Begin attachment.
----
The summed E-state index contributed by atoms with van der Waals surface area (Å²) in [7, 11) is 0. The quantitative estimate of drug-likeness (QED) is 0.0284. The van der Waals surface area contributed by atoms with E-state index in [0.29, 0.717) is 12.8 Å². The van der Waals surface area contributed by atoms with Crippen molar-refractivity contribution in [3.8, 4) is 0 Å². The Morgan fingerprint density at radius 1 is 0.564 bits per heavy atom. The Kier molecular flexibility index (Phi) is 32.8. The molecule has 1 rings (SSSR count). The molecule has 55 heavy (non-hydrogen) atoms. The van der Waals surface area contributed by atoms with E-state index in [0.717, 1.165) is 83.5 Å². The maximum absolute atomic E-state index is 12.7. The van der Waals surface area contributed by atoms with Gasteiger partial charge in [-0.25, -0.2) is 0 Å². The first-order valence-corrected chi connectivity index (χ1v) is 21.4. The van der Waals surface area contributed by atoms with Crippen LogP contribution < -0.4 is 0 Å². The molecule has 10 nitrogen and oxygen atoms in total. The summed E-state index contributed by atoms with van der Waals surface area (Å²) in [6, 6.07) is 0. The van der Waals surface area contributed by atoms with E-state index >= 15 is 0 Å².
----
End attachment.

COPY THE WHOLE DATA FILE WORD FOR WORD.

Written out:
The summed E-state index contributed by atoms with van der Waals surface area (Å²) in [7, 11) is 0. The quantitative estimate of drug-likeness (QED) is 0.0284. The van der Waals surface area contributed by atoms with E-state index in [0.29, 0.717) is 12.8 Å². The van der Waals surface area contributed by atoms with Crippen molar-refractivity contribution in [3.8, 4) is 0 Å². The Morgan fingerprint density at radius 1 is 0.564 bits per heavy atom. The Kier molecular flexibility index (Phi) is 32.8. The molecule has 1 rings (SSSR count). The molecule has 55 heavy (non-hydrogen) atoms. The van der Waals surface area contributed by atoms with E-state index in [0.717, 1.165) is 83.5 Å². The maximum absolute atomic E-state index is 12.7. The van der Waals surface area contributed by atoms with Gasteiger partial charge in [-0.25, -0.2) is 0 Å². The first-order valence-corrected chi connectivity index (χ1v) is 21.4. The van der Waals surface area contributed by atoms with Crippen LogP contribution < -0.4 is 0 Å². The molecule has 10 nitrogen and oxygen atoms in total. The summed E-state index contributed by atoms with van der Waals surface area (Å²) in [6, 6.07) is 0. The van der Waals surface area contributed by atoms with E-state index >= 15 is 0 Å².